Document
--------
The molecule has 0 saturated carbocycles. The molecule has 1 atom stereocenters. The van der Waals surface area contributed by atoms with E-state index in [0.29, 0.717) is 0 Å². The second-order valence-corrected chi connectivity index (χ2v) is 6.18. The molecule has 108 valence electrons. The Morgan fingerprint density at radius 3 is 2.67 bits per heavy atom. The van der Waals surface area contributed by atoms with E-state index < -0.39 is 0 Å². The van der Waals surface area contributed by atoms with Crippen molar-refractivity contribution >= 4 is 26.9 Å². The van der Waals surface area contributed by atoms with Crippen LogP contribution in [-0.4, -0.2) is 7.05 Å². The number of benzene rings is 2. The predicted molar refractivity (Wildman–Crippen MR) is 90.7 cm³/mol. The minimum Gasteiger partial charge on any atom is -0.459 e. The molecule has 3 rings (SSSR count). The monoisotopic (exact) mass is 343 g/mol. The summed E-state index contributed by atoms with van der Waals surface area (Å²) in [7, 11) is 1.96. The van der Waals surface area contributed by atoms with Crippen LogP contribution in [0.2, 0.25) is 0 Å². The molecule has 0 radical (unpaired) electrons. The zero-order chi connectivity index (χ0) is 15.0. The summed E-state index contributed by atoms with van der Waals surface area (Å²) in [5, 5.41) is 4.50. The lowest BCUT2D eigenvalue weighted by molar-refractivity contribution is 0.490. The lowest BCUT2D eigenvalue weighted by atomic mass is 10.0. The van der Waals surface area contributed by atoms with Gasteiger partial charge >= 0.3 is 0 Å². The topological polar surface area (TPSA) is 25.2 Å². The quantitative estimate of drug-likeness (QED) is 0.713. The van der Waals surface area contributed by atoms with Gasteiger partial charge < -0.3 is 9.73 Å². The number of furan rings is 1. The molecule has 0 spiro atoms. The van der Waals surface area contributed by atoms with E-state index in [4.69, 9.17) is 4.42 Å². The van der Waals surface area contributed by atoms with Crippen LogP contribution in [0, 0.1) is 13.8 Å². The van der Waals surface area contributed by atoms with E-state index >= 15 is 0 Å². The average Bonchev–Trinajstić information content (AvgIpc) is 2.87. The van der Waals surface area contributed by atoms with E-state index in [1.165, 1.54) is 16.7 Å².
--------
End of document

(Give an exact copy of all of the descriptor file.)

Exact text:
The molecule has 0 saturated carbocycles. The molecule has 1 atom stereocenters. The van der Waals surface area contributed by atoms with E-state index in [0.29, 0.717) is 0 Å². The second-order valence-corrected chi connectivity index (χ2v) is 6.18. The molecule has 108 valence electrons. The Morgan fingerprint density at radius 3 is 2.67 bits per heavy atom. The van der Waals surface area contributed by atoms with E-state index < -0.39 is 0 Å². The van der Waals surface area contributed by atoms with Crippen molar-refractivity contribution >= 4 is 26.9 Å². The van der Waals surface area contributed by atoms with Crippen LogP contribution in [-0.4, -0.2) is 7.05 Å². The number of benzene rings is 2. The predicted molar refractivity (Wildman–Crippen MR) is 90.7 cm³/mol. The minimum Gasteiger partial charge on any atom is -0.459 e. The molecule has 3 rings (SSSR count). The monoisotopic (exact) mass is 343 g/mol. The summed E-state index contributed by atoms with van der Waals surface area (Å²) in [7, 11) is 1.96. The van der Waals surface area contributed by atoms with Crippen LogP contribution in [0.2, 0.25) is 0 Å². The molecule has 0 radical (unpaired) electrons. The zero-order chi connectivity index (χ0) is 15.0. The summed E-state index contributed by atoms with van der Waals surface area (Å²) in [5, 5.41) is 4.50. The lowest BCUT2D eigenvalue weighted by molar-refractivity contribution is 0.490. The lowest BCUT2D eigenvalue weighted by atomic mass is 10.0. The van der Waals surface area contributed by atoms with Gasteiger partial charge >= 0.3 is 0 Å². The topological polar surface area (TPSA) is 25.2 Å². The quantitative estimate of drug-likeness (QED) is 0.713. The van der Waals surface area contributed by atoms with Gasteiger partial charge < -0.3 is 9.73 Å². The number of furan rings is 1. The molecule has 0 spiro atoms. The van der Waals surface area contributed by atoms with E-state index in [4.69, 9.17) is 4.42 Å². The van der Waals surface area contributed by atoms with Crippen LogP contribution in [0, 0.1) is 13.8 Å². The van der Waals surface area contributed by atoms with E-state index >= 15 is 0 Å². The average Bonchev–Trinajstić information content (AvgIpc) is 2.87. The van der Waals surface area contributed by atoms with E-state index in [1.165, 1.54) is 16.7 Å².